In the past Shawn D. Lin has collaborated on articles with Chia-Shiang Lin and Van-Huy Nguyen. One of their most recent publications is Noble metal catalysts for low-temperature naphthalene hydrogenation in the presence of benzothiophene. Which was published in journal Catalysis Today.

More information about Shawn D. Lin research including statistics on their citations can be found on their Copernicus Academic profile page.

Shawn D. Lin's Articles: (6)

Noble metal catalysts for low-temperature naphthalene hydrogenation in the presence of benzothiophene

AbstractPt/A12O3, Pd/A12O3, and Pd/TiO2 catalysts were compared to a commercial hydrotreating catalyst, NiMo/A12O3 for naphthalene hydrogenation inside tubing bombs at 553 K with a cold feed (at room temperature) of 6.99 MPa H2 and tridecane as the solvent. The noble metal catalysts were found to be significantly more active than NiMo/A12O3. A further study at a reaction temperature of 473 K showed that naphthalene hydrogenation over these noble metal catalysts can proceed even in the presence of benzothiophene at a concentration of 4200 ppm. Sulfur addition does decrease the activity of all the noble metal catalysts. However, Pd catalysts appear to have higher sulfur resistance than the Pt catalyst; Pd/TiO2 catalyst was found to be the most active and the least affected by benzothiophene among the three noble metal catalysts studied.

Influence of metal-support effects on acetophenone hydrogenation over platinum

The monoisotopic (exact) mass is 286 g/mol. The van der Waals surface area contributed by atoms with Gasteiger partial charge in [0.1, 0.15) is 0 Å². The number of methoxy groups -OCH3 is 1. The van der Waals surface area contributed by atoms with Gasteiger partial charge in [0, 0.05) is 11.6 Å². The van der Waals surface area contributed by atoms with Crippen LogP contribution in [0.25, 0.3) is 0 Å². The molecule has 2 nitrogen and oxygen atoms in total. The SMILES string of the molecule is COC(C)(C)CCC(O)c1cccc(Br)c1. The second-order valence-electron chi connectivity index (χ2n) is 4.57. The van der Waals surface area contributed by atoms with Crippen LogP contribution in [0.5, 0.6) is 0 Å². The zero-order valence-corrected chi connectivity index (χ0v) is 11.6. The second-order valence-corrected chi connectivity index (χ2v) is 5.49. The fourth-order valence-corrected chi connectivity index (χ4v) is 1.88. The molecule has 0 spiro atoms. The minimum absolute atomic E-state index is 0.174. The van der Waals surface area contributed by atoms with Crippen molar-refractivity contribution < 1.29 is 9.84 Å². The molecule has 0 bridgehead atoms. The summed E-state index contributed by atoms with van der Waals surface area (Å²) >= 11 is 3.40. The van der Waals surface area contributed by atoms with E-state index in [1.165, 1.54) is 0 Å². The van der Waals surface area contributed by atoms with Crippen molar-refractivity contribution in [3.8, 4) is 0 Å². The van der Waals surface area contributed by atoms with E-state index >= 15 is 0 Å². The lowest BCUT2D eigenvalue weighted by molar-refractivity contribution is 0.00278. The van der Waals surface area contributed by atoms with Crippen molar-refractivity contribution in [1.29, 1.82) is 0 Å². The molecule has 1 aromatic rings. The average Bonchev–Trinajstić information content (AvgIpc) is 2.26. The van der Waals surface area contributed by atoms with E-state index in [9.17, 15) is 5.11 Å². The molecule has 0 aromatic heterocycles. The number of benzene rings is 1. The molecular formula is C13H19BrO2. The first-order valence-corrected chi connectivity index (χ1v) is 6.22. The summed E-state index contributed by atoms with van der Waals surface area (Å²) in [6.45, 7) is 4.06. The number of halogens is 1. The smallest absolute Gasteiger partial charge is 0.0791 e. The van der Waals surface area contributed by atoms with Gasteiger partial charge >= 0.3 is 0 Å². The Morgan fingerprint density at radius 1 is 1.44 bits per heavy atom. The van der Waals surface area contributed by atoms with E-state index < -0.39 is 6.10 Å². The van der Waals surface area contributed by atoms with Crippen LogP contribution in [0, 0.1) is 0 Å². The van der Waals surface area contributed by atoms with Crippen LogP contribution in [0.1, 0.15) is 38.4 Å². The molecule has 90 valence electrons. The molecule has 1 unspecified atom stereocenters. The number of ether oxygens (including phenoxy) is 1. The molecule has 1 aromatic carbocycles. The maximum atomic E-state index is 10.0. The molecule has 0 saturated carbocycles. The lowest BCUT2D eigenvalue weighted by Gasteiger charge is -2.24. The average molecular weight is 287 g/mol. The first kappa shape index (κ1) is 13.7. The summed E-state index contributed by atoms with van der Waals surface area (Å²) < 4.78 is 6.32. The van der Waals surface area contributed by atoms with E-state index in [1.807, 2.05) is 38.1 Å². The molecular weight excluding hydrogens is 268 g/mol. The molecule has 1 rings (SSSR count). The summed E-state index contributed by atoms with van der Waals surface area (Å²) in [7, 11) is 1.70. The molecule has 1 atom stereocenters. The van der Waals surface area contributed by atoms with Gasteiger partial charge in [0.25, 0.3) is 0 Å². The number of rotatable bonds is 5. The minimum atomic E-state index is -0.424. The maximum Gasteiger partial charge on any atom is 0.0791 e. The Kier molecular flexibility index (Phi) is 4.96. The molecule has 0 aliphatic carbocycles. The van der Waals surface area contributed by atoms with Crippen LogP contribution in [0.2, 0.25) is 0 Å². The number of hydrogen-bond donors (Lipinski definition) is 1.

AbstractThe vapor-phase acetophenone (AcPh) hydrognation reaction was studied over Pt/SiO2, Pt/η- Al2O3, Pt/SiO2 · Al2O3 and Pt/TiO2 catalysts to determine if the intramolecular selectivity to phenyl-ethanol (PhEt) could be enhanced by metal-support interactions (MSI). At low conversions ( < 10%), selectivities to PhEt above 95% were obtained over the Pt/TiO2 catalysts compared to 70–80% over Pt/SiO2 and Pt/η-Al2O3, and at high conversions ( > 70%) the selectivity remained above 80% over Pt/TiO2 after a HTR pretreatment. Very high yields of ethylbenzene (90–95%) were obtained with Pt/SiO2 · Al2O3 which are attributed to a bifunctional reaction involving PhEt dehydration to styrene on the acidic support followed by a hydrogenation step on the platinum. Activation energies for AcPh hydrogenation were typically between 5 and 10 kcal / mol, and turnover frequencies at 358 K did not vary markedly as they ranged from 0.028 to 0.058 s− at an AcPh pressure of 3 Torr. Significant deactivation was observed with platinum powder and Pt/SiO2, especially at a higher AcPh pressure of 10 Torr, but it was much less severe with the other catalysts. Turnover frequencies for the formation of phenylethanol, acetylcyclohexane, cyclohexylethanol, ethylbenzene, and ethylcyclohexane were also determined for these catalysts. This ability to increase intramolecular selectivity by favoring hydrogenation of a carbonyl bond is forwarded as additional evidence to support our MSI model invoking special sites at the metal-support interface which interact with the oxygen end of the carbonyl bond to activate it.